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8th – 9th April 2011                                               

University of Nottingham

This is a two-day interdisciplinary event for feminist activists, artist, teachers and academics to discuss the relationships between feminism and teaching.

There will be keynote workshops/sessions by: Professor Gina Wisker (Brighton), Professor Sara Mills (Sheffield Hallam) and Dr Louise Mullany (Nottingham), Professor Ruth Holliday (Leeds), Dr Ben Brabon (Edge Hill), Annette Foster (Performance Artist).

We have also received a diverse selection of workshop proposals from feminist academics and activists from across the world; with delegates from locations including Algeria, Australia, Brazil Canada, Czech Republic, Hong Kong, Germany, Indonesia, India, Kurdistan, Luxembourg, Norway, the Phillipines, South Africa, Sweden, Turkey, Uganda, the US and UK.

Panels so far include: gender on the university campus, feminist activism, thinking gender in ‘gender neutral’ spaces, gender based violence and pedagogy, performative gender, new ways to raise consciousness, gender awareness training, consciousness raising in India, feminism outside the classroom, overcoming problems in the classroom, student-led teaching, new ways to teach gender, feminism and religous education, teaching EFL.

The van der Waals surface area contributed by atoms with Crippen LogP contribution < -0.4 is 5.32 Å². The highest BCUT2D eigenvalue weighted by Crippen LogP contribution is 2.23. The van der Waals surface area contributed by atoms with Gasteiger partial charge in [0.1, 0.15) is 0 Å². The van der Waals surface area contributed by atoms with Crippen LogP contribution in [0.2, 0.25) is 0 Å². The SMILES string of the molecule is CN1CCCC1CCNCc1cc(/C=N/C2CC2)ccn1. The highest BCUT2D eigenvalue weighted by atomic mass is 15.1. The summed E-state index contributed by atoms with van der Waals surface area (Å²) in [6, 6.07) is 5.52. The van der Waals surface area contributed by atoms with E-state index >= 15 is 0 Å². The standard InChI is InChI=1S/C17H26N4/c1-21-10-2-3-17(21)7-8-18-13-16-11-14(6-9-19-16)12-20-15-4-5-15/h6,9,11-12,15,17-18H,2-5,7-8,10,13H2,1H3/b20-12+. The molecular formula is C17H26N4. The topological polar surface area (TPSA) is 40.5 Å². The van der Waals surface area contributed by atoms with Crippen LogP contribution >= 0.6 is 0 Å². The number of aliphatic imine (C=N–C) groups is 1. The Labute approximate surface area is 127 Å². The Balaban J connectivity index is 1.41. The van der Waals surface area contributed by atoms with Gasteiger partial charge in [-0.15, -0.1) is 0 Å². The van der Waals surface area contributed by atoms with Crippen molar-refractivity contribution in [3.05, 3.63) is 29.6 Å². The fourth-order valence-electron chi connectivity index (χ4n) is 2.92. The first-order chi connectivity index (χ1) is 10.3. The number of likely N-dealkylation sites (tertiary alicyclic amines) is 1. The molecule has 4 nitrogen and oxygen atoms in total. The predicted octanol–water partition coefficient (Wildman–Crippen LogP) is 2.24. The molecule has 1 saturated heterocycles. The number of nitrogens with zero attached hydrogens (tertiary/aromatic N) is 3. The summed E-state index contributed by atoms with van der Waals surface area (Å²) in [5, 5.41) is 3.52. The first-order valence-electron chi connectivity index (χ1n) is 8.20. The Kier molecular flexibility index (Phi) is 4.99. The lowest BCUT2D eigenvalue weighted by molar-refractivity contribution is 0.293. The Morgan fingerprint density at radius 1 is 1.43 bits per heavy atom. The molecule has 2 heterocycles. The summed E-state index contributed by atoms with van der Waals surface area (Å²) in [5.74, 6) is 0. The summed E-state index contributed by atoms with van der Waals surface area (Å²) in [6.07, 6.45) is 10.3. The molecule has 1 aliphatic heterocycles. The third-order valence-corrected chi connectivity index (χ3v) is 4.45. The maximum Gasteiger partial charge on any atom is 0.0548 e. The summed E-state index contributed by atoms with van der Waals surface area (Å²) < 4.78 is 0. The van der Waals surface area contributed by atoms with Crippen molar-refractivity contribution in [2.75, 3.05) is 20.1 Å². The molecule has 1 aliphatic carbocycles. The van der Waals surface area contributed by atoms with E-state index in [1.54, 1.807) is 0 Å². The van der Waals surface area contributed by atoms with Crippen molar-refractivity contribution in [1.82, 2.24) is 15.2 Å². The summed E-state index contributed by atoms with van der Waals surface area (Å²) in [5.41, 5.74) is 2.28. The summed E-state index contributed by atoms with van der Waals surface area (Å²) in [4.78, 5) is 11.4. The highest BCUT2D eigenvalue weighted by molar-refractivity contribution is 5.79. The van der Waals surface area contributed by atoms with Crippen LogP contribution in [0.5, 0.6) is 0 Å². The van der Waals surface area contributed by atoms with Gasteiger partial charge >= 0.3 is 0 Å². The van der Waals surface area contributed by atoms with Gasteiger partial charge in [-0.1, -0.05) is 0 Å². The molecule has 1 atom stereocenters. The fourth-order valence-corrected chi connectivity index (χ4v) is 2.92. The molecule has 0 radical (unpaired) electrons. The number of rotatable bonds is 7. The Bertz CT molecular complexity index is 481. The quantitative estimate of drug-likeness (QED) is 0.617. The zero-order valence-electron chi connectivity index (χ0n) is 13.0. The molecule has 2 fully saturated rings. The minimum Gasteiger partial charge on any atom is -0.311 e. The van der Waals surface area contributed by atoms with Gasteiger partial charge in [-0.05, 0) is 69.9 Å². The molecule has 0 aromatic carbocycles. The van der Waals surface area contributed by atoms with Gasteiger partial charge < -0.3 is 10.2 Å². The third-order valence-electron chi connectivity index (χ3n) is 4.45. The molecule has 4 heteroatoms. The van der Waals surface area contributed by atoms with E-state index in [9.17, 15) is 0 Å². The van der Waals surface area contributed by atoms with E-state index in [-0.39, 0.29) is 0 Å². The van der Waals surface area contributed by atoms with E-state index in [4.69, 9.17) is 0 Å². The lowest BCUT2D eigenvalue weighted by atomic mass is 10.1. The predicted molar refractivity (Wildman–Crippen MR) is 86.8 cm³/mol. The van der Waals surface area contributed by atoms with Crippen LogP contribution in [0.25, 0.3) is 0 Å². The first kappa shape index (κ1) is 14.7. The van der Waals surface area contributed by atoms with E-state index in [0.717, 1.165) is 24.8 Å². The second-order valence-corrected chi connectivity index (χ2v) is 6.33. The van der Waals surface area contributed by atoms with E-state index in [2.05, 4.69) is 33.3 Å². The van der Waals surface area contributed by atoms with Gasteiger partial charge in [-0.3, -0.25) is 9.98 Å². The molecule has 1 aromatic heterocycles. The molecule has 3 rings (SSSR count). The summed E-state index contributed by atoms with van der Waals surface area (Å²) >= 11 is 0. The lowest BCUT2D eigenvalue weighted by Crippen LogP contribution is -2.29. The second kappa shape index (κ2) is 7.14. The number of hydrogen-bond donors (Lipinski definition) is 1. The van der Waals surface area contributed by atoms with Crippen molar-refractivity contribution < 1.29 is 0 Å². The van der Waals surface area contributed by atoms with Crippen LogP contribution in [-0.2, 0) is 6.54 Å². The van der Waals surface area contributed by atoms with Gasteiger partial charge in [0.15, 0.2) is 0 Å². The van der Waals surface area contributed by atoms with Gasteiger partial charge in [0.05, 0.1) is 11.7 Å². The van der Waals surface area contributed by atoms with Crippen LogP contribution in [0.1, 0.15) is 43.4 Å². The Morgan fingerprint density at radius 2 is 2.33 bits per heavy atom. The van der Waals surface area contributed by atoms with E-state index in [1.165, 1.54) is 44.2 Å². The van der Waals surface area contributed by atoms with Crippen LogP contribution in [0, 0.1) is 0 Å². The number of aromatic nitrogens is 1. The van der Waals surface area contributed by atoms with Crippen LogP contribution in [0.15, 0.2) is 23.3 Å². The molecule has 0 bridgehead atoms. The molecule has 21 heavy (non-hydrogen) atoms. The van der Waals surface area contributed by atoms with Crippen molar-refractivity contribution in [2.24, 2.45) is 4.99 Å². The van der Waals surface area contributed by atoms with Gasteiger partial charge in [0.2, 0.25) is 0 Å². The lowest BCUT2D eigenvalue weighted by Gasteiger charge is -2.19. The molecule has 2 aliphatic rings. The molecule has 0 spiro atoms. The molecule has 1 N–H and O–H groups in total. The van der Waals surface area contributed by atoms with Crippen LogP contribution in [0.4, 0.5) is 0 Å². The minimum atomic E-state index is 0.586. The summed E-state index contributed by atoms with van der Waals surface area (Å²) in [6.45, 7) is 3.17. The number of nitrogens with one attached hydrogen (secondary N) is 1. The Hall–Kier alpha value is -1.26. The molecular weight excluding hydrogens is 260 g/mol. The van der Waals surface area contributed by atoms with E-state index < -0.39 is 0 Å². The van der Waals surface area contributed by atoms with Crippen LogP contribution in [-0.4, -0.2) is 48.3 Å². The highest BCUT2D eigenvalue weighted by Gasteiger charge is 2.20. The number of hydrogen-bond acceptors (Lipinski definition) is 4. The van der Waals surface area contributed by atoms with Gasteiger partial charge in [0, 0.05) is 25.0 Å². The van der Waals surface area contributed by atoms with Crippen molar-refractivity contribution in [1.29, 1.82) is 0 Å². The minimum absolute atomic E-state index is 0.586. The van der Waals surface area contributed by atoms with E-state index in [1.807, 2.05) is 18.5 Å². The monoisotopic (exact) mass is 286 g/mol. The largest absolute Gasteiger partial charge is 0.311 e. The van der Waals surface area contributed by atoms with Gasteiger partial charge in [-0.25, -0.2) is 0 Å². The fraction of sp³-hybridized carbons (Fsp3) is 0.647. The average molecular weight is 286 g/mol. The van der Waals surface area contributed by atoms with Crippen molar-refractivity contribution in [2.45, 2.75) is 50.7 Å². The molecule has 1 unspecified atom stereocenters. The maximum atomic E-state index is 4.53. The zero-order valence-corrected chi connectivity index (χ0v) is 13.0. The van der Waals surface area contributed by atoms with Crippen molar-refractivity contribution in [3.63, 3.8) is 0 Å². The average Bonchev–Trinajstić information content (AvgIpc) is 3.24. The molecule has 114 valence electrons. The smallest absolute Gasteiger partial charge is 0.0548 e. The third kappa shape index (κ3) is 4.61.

The two day event will contain presentations in a range of formats, including interactive workshops, working with text and film extracts, poster presentations, performances and discussion groups.

The aim of the event is to encourage discussion, share knowledge and experience about teaching practice, and form a supportive environment for academics, activists and those with an interest in the relationship between feminism and teaching.

A registration form is now available for those wishing to attend the event, at www.feminismandteaching.org

Delegate fees to attend both days of the symposium, including all materials, refreshments, lunch and wine reception will be:
Waged £45 / Unwaged £35
To attend only one day the delegate fee will be £25.

For further information please contact us at feminismandteaching@nottingham.ac.uk

Download the flyer here: feminism and teaching poster